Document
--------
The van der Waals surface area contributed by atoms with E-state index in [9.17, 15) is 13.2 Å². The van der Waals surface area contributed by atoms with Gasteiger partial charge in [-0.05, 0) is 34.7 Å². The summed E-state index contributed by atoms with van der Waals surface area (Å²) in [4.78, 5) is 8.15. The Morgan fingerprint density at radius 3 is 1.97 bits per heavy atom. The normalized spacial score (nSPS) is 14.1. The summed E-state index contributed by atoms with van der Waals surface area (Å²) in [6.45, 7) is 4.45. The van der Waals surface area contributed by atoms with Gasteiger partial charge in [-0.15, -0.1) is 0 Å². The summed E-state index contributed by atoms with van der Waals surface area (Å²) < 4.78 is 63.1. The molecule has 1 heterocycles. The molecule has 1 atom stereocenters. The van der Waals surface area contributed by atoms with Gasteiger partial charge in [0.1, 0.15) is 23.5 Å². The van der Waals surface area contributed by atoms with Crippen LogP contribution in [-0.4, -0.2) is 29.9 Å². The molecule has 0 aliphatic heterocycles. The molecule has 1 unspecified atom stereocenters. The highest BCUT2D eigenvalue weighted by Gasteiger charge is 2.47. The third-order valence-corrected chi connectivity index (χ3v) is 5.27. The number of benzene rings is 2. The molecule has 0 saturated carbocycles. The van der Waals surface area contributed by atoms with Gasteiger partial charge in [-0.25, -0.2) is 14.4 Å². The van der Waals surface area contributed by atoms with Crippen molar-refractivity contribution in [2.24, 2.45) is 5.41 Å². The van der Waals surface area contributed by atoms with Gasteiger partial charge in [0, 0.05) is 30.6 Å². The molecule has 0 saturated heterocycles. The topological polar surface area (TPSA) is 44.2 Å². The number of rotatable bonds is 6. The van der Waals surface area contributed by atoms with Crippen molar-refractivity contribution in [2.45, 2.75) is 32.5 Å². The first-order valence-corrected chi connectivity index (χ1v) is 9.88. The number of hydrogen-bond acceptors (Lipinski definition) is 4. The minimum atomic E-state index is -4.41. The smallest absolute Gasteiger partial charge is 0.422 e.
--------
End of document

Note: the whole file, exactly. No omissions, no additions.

The van der Waals surface area contributed by atoms with E-state index in [9.17, 15) is 13.2 Å². The van der Waals surface area contributed by atoms with Gasteiger partial charge in [-0.05, 0) is 34.7 Å². The summed E-state index contributed by atoms with van der Waals surface area (Å²) in [4.78, 5) is 8.15. The Morgan fingerprint density at radius 3 is 1.97 bits per heavy atom. The normalized spacial score (nSPS) is 14.1. The summed E-state index contributed by atoms with van der Waals surface area (Å²) in [6.45, 7) is 4.45. The van der Waals surface area contributed by atoms with Gasteiger partial charge in [-0.15, -0.1) is 0 Å². The summed E-state index contributed by atoms with van der Waals surface area (Å²) < 4.78 is 63.1. The molecule has 1 heterocycles. The molecule has 1 atom stereocenters. The van der Waals surface area contributed by atoms with Gasteiger partial charge in [0.1, 0.15) is 23.5 Å². The van der Waals surface area contributed by atoms with Crippen LogP contribution in [-0.4, -0.2) is 29.9 Å². The molecule has 0 aliphatic heterocycles. The molecule has 1 unspecified atom stereocenters. The highest BCUT2D eigenvalue weighted by Gasteiger charge is 2.47. The third-order valence-corrected chi connectivity index (χ3v) is 5.27. The number of benzene rings is 2. The molecule has 0 saturated carbocycles. The van der Waals surface area contributed by atoms with Gasteiger partial charge in [-0.25, -0.2) is 14.4 Å². The van der Waals surface area contributed by atoms with Crippen molar-refractivity contribution in [2.24, 2.45) is 5.41 Å². The van der Waals surface area contributed by atoms with Gasteiger partial charge in [0, 0.05) is 30.6 Å². The molecule has 0 saturated heterocycles. The topological polar surface area (TPSA) is 44.2 Å². The number of rotatable bonds is 6. The van der Waals surface area contributed by atoms with Crippen molar-refractivity contribution in [2.45, 2.75) is 32.5 Å². The first-order valence-corrected chi connectivity index (χ1v) is 9.88. The number of hydrogen-bond acceptors (Lipinski definition) is 4. The minimum atomic E-state index is -4.41. The smallest absolute Gasteiger partial charge is 0.422 e.